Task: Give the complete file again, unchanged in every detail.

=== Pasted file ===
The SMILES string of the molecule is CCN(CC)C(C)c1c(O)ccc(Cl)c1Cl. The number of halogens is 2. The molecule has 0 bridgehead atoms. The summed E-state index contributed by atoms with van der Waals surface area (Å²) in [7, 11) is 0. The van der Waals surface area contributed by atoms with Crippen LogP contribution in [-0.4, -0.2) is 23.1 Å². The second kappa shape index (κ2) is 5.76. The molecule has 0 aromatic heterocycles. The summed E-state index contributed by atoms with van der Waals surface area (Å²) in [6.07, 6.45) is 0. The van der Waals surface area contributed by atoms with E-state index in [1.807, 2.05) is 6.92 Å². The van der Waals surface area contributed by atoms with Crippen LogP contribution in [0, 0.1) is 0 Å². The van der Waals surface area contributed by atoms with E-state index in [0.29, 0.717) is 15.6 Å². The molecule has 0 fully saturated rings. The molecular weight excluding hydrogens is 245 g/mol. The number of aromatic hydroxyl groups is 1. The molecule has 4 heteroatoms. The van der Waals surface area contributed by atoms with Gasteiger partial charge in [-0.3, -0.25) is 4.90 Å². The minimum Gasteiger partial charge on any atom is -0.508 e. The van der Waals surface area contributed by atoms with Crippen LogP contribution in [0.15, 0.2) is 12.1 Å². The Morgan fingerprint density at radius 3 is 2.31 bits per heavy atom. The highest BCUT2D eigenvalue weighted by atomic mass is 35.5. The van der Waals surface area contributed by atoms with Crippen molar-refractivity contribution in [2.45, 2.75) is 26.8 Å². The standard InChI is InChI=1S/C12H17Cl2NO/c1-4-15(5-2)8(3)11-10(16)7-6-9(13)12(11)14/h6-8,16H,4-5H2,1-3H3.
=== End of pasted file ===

The SMILES string of the molecule is CCN(CC)C(C)c1c(O)ccc(Cl)c1Cl. The number of halogens is 2. The molecule has 0 bridgehead atoms. The summed E-state index contributed by atoms with van der Waals surface area (Å²) in [7, 11) is 0. The van der Waals surface area contributed by atoms with Crippen LogP contribution in [-0.4, -0.2) is 23.1 Å². The second kappa shape index (κ2) is 5.76. The molecule has 0 aromatic heterocycles. The summed E-state index contributed by atoms with van der Waals surface area (Å²) in [6.07, 6.45) is 0. The van der Waals surface area contributed by atoms with E-state index in [1.807, 2.05) is 6.92 Å². The van der Waals surface area contributed by atoms with Crippen LogP contribution in [0, 0.1) is 0 Å². The van der Waals surface area contributed by atoms with E-state index in [0.29, 0.717) is 15.6 Å². The molecule has 0 fully saturated rings. The molecular weight excluding hydrogens is 245 g/mol. The number of aromatic hydroxyl groups is 1. The molecule has 4 heteroatoms. The van der Waals surface area contributed by atoms with Gasteiger partial charge in [-0.3, -0.25) is 4.90 Å². The minimum Gasteiger partial charge on any atom is -0.508 e. The van der Waals surface area contributed by atoms with Crippen LogP contribution in [0.15, 0.2) is 12.1 Å². The Morgan fingerprint density at radius 3 is 2.31 bits per heavy atom. The highest BCUT2D eigenvalue weighted by atomic mass is 35.5. The van der Waals surface area contributed by atoms with Crippen molar-refractivity contribution in [2.45, 2.75) is 26.8 Å². The standard InChI is InChI=1S/C12H17Cl2NO/c1-4-15(5-2)8(3)11-10(16)7-6-9(13)12(11)14/h6-8,16H,4-5H2,1-3H3.